The following publication highlights three main principles. First, TGFβ induces wound directed collective migration in human keratinocytes. Second, this ligand dependent behavior is driven by local activation of MAPK towards the leading edge of groups of cells. Third, this spatially constrained MAPK activity is functionally different than global activation of MAPK, which leads to stochastic collective migration (not solely directed towards the wound).
Chapnick DA, Liu X.
Mol Biol Cell. 2014 May 15;25(10):1586-93. doi: 10.1091/mbc.E14-01-0697.
Abstract: During wound healing and cancer metastasis, cells are frequently observed to migrate in collective groups. This mode of migration relies on the cooperative guidance of leader and follower cells throughout the collective group. The upstream determinants and molecular mechanisms behind such cellular guidance remain poorly understood. We use live-cell imaging to track the behavior of epithelial sheets of keratinocytes in response to transforming growth factor β (TGFβ), which stimulates collective migration primarily through extracellular regulated kinase 1/2 (Erk1/2) activation. TGFβ-treated sheets display a spatial pattern of Erk1/2 activation in which the highest levels of Erk1/2 activity are concentrated toward the leading edge of a sheet. We show that Erk1/2 activity is modulated by cellular density and that this functional relationship drives the formation of patterns of Erk1/2 activity throughout sheets. In addition, we determine that a spatially constrained pattern of Erk1/2 activity results in collective migration that is primarily wound directed. Conversely, global elevation of Erk1/2 throughout sheets leads to stochastically directed collective migration throughout sheets. Our study highlights how the spatial patterning of leader cells (cells with elevated Erk1/2 activity) can influence the guidance of a collective group of cells during wound healing.
Highlights: TGFβ Induces Wound Directed Collective Migration:
TGFβ Induces Spatially Constrained MAPK, in a Cell Density Dependent Manner:
2. Systems biology of TGF-β signaling in normal and cancer cells
We aim to understand the role of transforming growth factor-β (TGF-β) signaling in normal and cancer cells. TGF-β is a multi-functional cytokine responsible for regulating growth and differentiation of a wide variety of cell types and tissues. It is a potent inhibitor of normal epithelial cell proliferation and possesses tumor suppressing activity. The majority of human tumors are of epithelial origin and their proliferation is no longer inhibited by TGF-β. This usually arises either from a loss of key signaling molecules in the TGF-β signal transduction pathway (e.g., TGF-β receptors), or from activation of oncogenes. TGF-β can positively regulate expression of many tumor suppressor genes which cause the cell to stop proliferation and yet negatively regulate expression of many proto-oncogenes/oncogenes which promote cell cycle progression. The action of TGF-β in normal epithelial cells is to downshift the engine that drives cell proliferation by shifting the balance of the activity of the oncogene and tumor suppressor gene.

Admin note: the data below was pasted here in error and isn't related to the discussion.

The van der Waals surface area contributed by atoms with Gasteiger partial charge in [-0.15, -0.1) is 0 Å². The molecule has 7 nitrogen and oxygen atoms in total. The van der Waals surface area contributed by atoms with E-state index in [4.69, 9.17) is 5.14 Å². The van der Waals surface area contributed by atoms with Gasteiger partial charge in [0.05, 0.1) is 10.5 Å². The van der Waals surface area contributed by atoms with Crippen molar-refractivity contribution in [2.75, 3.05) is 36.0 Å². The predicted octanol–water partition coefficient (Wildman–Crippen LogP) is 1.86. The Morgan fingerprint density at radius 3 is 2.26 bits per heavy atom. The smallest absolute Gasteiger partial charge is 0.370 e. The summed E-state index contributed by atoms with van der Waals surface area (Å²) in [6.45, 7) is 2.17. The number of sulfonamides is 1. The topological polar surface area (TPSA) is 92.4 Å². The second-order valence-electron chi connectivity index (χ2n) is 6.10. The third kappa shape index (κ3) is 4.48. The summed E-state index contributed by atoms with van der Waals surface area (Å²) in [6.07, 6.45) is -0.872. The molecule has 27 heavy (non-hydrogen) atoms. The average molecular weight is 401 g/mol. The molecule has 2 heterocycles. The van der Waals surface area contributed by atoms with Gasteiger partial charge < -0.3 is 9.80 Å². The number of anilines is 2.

TGF-β signals via two receptor Ser/Thr protein kinases, termed type I and type II TGF-β receptors. The type II receptor phosphorylates and activates the type I receptor, which then phosphorylates Smad2 or Smad3 within their C-terminal Ser-Ser-X-Ser motifs. Once activated, Smad2 or Smad3 associate with the shared signaling molecule Smad4, translocate to the nucleus and in concert with additional transcription factors alters the transcription of a large repertoire of genes. Although several key downstream targets that transduce the TGF-β signals from the cell surface to the nucleus have been identified, it remains to be determined how TGF-β can mediate myriad cellular responses and regulate so many important physiological processes. To address how TGF-β signaling could mediate such diverse effects, we use the two following approaches: 1) Find as yet unidentified molecules that may mediate diverse functions, and 2) understand how the TGF-β network behaves as a system, which may identify how known network components interact to produce unexpected emergent behavior. The principal methods used to achieve these aims include cDNA library screening for genes that mediate TGF-β resistance (Erickson et al., MBC 2009), purification and identification by mass spectrometry of protein complexes associated with well-established signaling transducers (Knuesel et al., 2003, Zhu et al., 2007) and computational modeling of TGF- β/Smad signaling dynamics (Clarke et al., 2006; Clarke et al. 2008; Clarke et al. 2009; Zi et al. 2011).